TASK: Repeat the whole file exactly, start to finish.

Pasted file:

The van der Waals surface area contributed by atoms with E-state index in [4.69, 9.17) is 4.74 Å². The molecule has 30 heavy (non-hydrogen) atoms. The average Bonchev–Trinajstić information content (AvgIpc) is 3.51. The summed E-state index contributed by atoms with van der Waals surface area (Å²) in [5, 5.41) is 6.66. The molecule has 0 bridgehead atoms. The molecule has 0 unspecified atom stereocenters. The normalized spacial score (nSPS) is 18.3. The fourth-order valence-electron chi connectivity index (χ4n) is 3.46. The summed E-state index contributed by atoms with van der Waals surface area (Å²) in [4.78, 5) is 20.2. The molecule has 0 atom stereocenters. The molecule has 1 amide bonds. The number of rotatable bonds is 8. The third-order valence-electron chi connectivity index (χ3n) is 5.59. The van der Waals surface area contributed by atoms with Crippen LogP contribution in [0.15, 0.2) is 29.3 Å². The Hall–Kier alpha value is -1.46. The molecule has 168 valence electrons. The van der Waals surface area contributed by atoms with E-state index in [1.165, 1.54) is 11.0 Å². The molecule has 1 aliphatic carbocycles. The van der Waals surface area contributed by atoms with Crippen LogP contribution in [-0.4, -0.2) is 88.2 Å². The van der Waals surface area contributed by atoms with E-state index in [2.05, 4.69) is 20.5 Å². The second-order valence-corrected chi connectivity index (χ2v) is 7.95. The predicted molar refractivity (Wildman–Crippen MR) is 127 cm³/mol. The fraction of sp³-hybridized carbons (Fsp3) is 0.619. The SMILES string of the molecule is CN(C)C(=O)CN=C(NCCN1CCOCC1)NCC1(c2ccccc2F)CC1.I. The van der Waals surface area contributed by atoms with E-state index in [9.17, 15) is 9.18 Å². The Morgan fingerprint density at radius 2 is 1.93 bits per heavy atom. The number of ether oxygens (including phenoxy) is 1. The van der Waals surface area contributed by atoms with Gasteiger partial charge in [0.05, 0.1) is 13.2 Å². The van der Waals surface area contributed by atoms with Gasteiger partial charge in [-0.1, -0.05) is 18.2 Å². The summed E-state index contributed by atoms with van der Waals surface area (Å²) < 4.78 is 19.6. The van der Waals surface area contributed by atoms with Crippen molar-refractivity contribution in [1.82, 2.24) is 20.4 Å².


The van der Waals surface area contributed by atoms with E-state index in [4.69, 9.17) is 4.74 Å². The molecule has 30 heavy (non-hydrogen) atoms. The average Bonchev–Trinajstić information content (AvgIpc) is 3.51. The summed E-state index contributed by atoms with van der Waals surface area (Å²) in [5, 5.41) is 6.66. The molecule has 0 bridgehead atoms. The molecule has 0 unspecified atom stereocenters. The normalized spacial score (nSPS) is 18.3. The fourth-order valence-electron chi connectivity index (χ4n) is 3.46. The summed E-state index contributed by atoms with van der Waals surface area (Å²) in [4.78, 5) is 20.2. The molecule has 0 atom stereocenters. The molecule has 1 amide bonds. The number of rotatable bonds is 8. The third-order valence-electron chi connectivity index (χ3n) is 5.59. The van der Waals surface area contributed by atoms with Crippen LogP contribution in [0.15, 0.2) is 29.3 Å². The Hall–Kier alpha value is -1.46. The molecule has 168 valence electrons. The van der Waals surface area contributed by atoms with E-state index in [1.165, 1.54) is 11.0 Å². The molecule has 1 aliphatic carbocycles. The van der Waals surface area contributed by atoms with Crippen LogP contribution in [-0.4, -0.2) is 88.2 Å². The van der Waals surface area contributed by atoms with E-state index in [2.05, 4.69) is 20.5 Å². The second-order valence-corrected chi connectivity index (χ2v) is 7.95. The predicted molar refractivity (Wildman–Crippen MR) is 127 cm³/mol. The fraction of sp³-hybridized carbons (Fsp3) is 0.619. The SMILES string of the molecule is CN(C)C(=O)CN=C(NCCN1CCOCC1)NCC1(c2ccccc2F)CC1.I. The van der Waals surface area contributed by atoms with E-state index in [9.17, 15) is 9.18 Å². The Morgan fingerprint density at radius 2 is 1.93 bits per heavy atom. The number of ether oxygens (including phenoxy) is 1. The van der Waals surface area contributed by atoms with Gasteiger partial charge in [0.05, 0.1) is 13.2 Å². The van der Waals surface area contributed by atoms with Gasteiger partial charge in [-0.1, -0.05) is 18.2 Å². The summed E-state index contributed by atoms with van der Waals surface area (Å²) < 4.78 is 19.6. The van der Waals surface area contributed by atoms with Crippen molar-refractivity contribution in [1.82, 2.24) is 20.4 Å².